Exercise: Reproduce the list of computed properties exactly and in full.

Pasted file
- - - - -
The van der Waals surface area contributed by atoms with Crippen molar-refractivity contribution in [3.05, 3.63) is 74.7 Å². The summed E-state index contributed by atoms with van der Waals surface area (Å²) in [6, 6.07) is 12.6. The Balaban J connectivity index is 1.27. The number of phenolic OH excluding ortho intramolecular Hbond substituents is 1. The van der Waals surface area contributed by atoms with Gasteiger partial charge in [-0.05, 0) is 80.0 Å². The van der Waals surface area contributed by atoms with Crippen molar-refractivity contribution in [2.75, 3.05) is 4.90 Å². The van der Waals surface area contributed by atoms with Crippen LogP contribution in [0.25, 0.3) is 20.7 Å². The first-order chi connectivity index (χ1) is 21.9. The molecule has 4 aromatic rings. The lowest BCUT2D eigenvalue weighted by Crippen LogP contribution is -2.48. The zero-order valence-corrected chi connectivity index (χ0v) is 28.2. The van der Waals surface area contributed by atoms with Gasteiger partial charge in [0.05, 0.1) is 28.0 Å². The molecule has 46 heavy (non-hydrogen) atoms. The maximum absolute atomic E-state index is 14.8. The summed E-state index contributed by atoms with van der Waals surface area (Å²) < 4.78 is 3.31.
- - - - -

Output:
The van der Waals surface area contributed by atoms with Crippen molar-refractivity contribution in [3.05, 3.63) is 74.7 Å². The summed E-state index contributed by atoms with van der Waals surface area (Å²) in [6, 6.07) is 12.6. The Balaban J connectivity index is 1.27. The number of phenolic OH excluding ortho intramolecular Hbond substituents is 1. The van der Waals surface area contributed by atoms with Gasteiger partial charge in [-0.05, 0) is 80.0 Å². The van der Waals surface area contributed by atoms with Crippen molar-refractivity contribution in [2.75, 3.05) is 4.90 Å². The van der Waals surface area contributed by atoms with Crippen LogP contribution in [0.25, 0.3) is 20.7 Å². The first-order chi connectivity index (χ1) is 21.9. The molecule has 4 aromatic rings. The lowest BCUT2D eigenvalue weighted by Crippen LogP contribution is -2.48. The zero-order valence-corrected chi connectivity index (χ0v) is 28.2. The van der Waals surface area contributed by atoms with Gasteiger partial charge in [0.05, 0.1) is 28.0 Å². The molecule has 46 heavy (non-hydrogen) atoms. The maximum absolute atomic E-state index is 14.8. The summed E-state index contributed by atoms with van der Waals surface area (Å²) < 4.78 is 3.31.